Act Like You've Never Been There
Or, in the case of Laila Phelia, stay cool no matter what. Also: Hillmon family forever, Amy Dilk stays ready, a potential lineup change, and a look at Louisville.
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The Joyful Goliath
I’ve never seen a team in a narrative bind quite like Michigan during Saturday’s Sweet Sixteen victory.
The Wolverines were the name-brand, power-conference three-seed against the underdog South Dakota, a Summit League school with an enrollment under 6,000. They were, as the ESPN announcing crew repeatedly said, “supposed to be here.”
Stereotypically, those teams play the role of joyless cops that shut down this party like so many others. But while Michigan had been here before — once, last year — they’d never taken the next step in the NCAA Tournament.
If you’ve ever watched the Wolverines, Naz Hillmon, or her family, the last way you’d describe the program is “joyless.” They’re literally dancing.
Hillmon had 17 points, six offensive rebounds, three assists, and a block. She also helped foul out USD center Hannah Sjerven, their two-way lynchpin and the only Coyote to score in double figures. Hillmon’s mother and grandmother kept it loose in the Michigan section — during breaks in play, while recharging from audible-on-the-broadcast calls for more rebounds and a better whistle for Naz.
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Neither team could gain a three-possession lead all night. The result came down to a South Dakota heave at the horn. When it sailed well wide of the target, the Wolverines celebrated like a team that had never been here before.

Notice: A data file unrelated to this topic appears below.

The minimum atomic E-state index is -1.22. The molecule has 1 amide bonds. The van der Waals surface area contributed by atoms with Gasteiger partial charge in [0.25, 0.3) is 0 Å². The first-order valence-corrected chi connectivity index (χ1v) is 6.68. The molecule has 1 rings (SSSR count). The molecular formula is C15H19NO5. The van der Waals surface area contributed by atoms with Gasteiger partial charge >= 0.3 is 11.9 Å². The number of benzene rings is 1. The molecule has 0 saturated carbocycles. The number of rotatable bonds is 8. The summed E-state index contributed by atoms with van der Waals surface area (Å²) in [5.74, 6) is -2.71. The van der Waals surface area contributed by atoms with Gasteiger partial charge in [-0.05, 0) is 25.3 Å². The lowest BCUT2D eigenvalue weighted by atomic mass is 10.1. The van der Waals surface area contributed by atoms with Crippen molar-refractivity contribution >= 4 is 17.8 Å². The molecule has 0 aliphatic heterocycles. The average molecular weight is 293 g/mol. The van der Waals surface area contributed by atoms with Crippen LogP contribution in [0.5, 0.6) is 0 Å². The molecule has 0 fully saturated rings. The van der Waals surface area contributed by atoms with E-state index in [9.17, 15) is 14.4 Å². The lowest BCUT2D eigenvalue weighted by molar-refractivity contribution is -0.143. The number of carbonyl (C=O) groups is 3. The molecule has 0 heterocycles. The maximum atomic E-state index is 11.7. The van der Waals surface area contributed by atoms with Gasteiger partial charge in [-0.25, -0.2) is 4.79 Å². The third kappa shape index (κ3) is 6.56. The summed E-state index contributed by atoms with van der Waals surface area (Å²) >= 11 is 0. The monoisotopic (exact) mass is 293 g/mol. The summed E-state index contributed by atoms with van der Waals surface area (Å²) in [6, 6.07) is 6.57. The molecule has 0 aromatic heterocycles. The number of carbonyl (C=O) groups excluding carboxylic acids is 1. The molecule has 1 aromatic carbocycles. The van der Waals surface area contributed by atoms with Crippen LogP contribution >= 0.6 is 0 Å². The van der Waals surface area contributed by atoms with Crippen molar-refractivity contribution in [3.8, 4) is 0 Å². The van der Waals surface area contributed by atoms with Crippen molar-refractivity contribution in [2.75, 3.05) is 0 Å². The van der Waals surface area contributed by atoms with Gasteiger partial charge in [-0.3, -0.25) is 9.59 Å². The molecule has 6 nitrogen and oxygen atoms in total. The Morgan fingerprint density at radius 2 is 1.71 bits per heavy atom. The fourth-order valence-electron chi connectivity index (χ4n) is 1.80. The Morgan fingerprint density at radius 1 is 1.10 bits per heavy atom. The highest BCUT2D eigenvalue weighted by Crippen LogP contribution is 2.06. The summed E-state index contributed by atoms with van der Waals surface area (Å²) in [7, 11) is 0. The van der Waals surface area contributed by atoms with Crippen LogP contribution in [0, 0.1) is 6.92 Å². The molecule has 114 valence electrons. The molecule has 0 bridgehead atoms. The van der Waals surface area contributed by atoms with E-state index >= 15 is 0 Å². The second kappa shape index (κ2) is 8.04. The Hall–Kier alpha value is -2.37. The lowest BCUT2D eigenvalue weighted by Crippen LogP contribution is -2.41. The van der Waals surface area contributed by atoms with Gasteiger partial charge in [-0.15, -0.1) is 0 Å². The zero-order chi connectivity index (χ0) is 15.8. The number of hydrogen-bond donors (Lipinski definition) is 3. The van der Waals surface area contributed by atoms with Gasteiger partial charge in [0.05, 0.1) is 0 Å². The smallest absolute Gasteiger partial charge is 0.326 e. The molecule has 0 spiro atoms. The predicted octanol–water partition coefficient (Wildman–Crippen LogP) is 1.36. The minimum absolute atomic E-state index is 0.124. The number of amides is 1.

They hadn’t, after all.
The Freshman In Name Only
Laila Phelia wasn’t even there for last year’s Sweet Sixteen run. She was still in high school. Yet throughout a tense game in front of a crowd loudly favoring South Dakota, her expression never changed from one of calm determination.
While Michigan struggled to make jumpers, Phelia — a 31% three-point shooter on the season — sank consecutive attempts from beyond the arc to spark an 8-1 run in the second quarter.
Phelia led all scorers with 12 points at halftime, six more than any of her teammates and half of Michigan’s 24 total. Hillmon could only get six shots off against a Coyotes defense that focused on denying entry passes to the post. Leigha Brown’s shots weren’t quite finding the mark. The freshman kept them in it.
Hillmon got more involved in the second half, again taking six field goal attempts but adding five from the free throw line. Amy Dilk performed well on both ends in critical second-half minutes. Brown didn’t leave the court in the half. Phelia spent much of the half on the bench and receded into the background on the court.
With the game knotted at 48 apiece with 48.5 seconds left in the fourth quarter, Michigan had a sideline inbounds out of a timeout. The initial play appeared intended to get the ball to Hillmon in the post if a Dilk cut wasn’t open. Brown held the ball waiting for something to open up; South Dakota shut down the action.
Phelia tried a basket cut herself, came back to the perimeter, and took a short pass from Brown, who set a quick pick. Michigan’s most important set of the season had gone from a drawn-up play for their All-American senior to an impromptu high screen for their youngest player on the floor.
Phelia turned the corner and banked in a running right-hander while absorbing contact down low. South Dakota called timeout. Phelia walked back to the huddle like it was any other.
It’s impossible to replace a Naz Hillmon. Having a Laila Phelia will help maintain the program’s success anyway.
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